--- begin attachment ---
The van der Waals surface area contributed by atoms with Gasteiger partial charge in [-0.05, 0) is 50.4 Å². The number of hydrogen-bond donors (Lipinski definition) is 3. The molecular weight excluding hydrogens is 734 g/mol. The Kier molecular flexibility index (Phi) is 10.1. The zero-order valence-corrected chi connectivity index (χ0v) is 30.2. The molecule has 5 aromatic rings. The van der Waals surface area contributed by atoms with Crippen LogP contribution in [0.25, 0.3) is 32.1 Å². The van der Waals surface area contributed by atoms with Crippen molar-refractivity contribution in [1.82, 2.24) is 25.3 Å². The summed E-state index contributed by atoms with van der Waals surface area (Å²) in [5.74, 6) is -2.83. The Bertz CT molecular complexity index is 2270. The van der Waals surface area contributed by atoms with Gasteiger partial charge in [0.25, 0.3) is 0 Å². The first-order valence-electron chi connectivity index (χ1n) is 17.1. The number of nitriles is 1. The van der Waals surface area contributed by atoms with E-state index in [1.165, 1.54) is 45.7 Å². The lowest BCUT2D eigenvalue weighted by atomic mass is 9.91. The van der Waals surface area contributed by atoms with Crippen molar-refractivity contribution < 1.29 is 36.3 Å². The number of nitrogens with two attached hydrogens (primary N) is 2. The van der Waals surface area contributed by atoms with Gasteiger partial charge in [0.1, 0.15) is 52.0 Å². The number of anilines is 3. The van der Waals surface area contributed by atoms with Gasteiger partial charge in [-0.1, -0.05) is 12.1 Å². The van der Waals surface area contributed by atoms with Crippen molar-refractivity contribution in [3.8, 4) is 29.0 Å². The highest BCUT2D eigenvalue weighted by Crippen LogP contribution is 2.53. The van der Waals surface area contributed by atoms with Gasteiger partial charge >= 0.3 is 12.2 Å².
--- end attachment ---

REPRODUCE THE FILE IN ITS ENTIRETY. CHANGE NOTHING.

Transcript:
The van der Waals surface area contributed by atoms with Gasteiger partial charge in [-0.05, 0) is 50.4 Å². The number of hydrogen-bond donors (Lipinski definition) is 3. The molecular weight excluding hydrogens is 734 g/mol. The Kier molecular flexibility index (Phi) is 10.1. The zero-order valence-corrected chi connectivity index (χ0v) is 30.2. The molecule has 5 aromatic rings. The van der Waals surface area contributed by atoms with Crippen LogP contribution in [0.25, 0.3) is 32.1 Å². The van der Waals surface area contributed by atoms with Crippen molar-refractivity contribution in [1.82, 2.24) is 25.3 Å². The summed E-state index contributed by atoms with van der Waals surface area (Å²) in [5.74, 6) is -2.83. The Bertz CT molecular complexity index is 2270. The van der Waals surface area contributed by atoms with Gasteiger partial charge in [0.25, 0.3) is 0 Å². The first-order valence-electron chi connectivity index (χ1n) is 17.1. The number of nitriles is 1. The van der Waals surface area contributed by atoms with E-state index in [1.165, 1.54) is 45.7 Å². The lowest BCUT2D eigenvalue weighted by atomic mass is 9.91. The van der Waals surface area contributed by atoms with Crippen molar-refractivity contribution < 1.29 is 36.3 Å². The number of nitrogens with two attached hydrogens (primary N) is 2. The van der Waals surface area contributed by atoms with Gasteiger partial charge in [0.1, 0.15) is 52.0 Å². The number of anilines is 3. The van der Waals surface area contributed by atoms with Gasteiger partial charge in [-0.1, -0.05) is 12.1 Å². The van der Waals surface area contributed by atoms with Crippen molar-refractivity contribution in [3.8, 4) is 29.0 Å². The highest BCUT2D eigenvalue weighted by Crippen LogP contribution is 2.53. The van der Waals surface area contributed by atoms with Gasteiger partial charge >= 0.3 is 12.2 Å².